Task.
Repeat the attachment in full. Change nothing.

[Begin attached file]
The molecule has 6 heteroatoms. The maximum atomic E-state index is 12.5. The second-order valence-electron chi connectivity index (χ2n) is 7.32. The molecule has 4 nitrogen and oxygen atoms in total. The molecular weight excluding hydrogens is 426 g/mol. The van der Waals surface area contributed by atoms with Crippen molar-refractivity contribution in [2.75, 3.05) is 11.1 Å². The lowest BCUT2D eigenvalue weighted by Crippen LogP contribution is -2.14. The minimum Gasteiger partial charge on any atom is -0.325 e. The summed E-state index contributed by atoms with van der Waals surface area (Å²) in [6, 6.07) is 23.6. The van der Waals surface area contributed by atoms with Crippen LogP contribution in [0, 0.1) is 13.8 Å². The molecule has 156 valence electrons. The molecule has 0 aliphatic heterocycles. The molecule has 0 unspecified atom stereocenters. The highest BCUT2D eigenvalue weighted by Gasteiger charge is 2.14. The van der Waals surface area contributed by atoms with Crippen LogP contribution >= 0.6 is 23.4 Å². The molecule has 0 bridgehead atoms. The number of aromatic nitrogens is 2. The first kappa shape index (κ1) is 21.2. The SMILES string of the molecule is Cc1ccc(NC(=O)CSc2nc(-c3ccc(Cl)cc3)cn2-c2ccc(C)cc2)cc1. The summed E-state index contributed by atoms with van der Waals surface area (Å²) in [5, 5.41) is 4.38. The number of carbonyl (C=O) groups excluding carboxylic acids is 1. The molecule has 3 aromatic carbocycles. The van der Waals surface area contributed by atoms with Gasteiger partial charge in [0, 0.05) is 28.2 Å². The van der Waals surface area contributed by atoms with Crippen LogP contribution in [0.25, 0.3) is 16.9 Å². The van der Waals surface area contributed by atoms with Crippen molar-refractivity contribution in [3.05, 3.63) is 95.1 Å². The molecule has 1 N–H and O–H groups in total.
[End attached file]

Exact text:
The molecule has 6 heteroatoms. The maximum atomic E-state index is 12.5. The second-order valence-electron chi connectivity index (χ2n) is 7.32. The molecule has 4 nitrogen and oxygen atoms in total. The molecular weight excluding hydrogens is 426 g/mol. The van der Waals surface area contributed by atoms with Crippen molar-refractivity contribution in [2.75, 3.05) is 11.1 Å². The lowest BCUT2D eigenvalue weighted by Crippen LogP contribution is -2.14. The minimum Gasteiger partial charge on any atom is -0.325 e. The summed E-state index contributed by atoms with van der Waals surface area (Å²) in [6, 6.07) is 23.6. The van der Waals surface area contributed by atoms with Crippen LogP contribution in [0, 0.1) is 13.8 Å². The molecule has 156 valence electrons. The molecule has 0 aliphatic heterocycles. The molecule has 0 unspecified atom stereocenters. The highest BCUT2D eigenvalue weighted by Gasteiger charge is 2.14. The van der Waals surface area contributed by atoms with Crippen LogP contribution >= 0.6 is 23.4 Å². The molecule has 0 bridgehead atoms. The number of aromatic nitrogens is 2. The first kappa shape index (κ1) is 21.2. The SMILES string of the molecule is Cc1ccc(NC(=O)CSc2nc(-c3ccc(Cl)cc3)cn2-c2ccc(C)cc2)cc1. The summed E-state index contributed by atoms with van der Waals surface area (Å²) in [5, 5.41) is 4.38. The number of carbonyl (C=O) groups excluding carboxylic acids is 1. The molecule has 3 aromatic carbocycles. The van der Waals surface area contributed by atoms with Gasteiger partial charge in [0, 0.05) is 28.2 Å². The van der Waals surface area contributed by atoms with Crippen LogP contribution in [0.25, 0.3) is 16.9 Å². The van der Waals surface area contributed by atoms with Crippen molar-refractivity contribution in [3.05, 3.63) is 95.1 Å². The molecule has 1 N–H and O–H groups in total.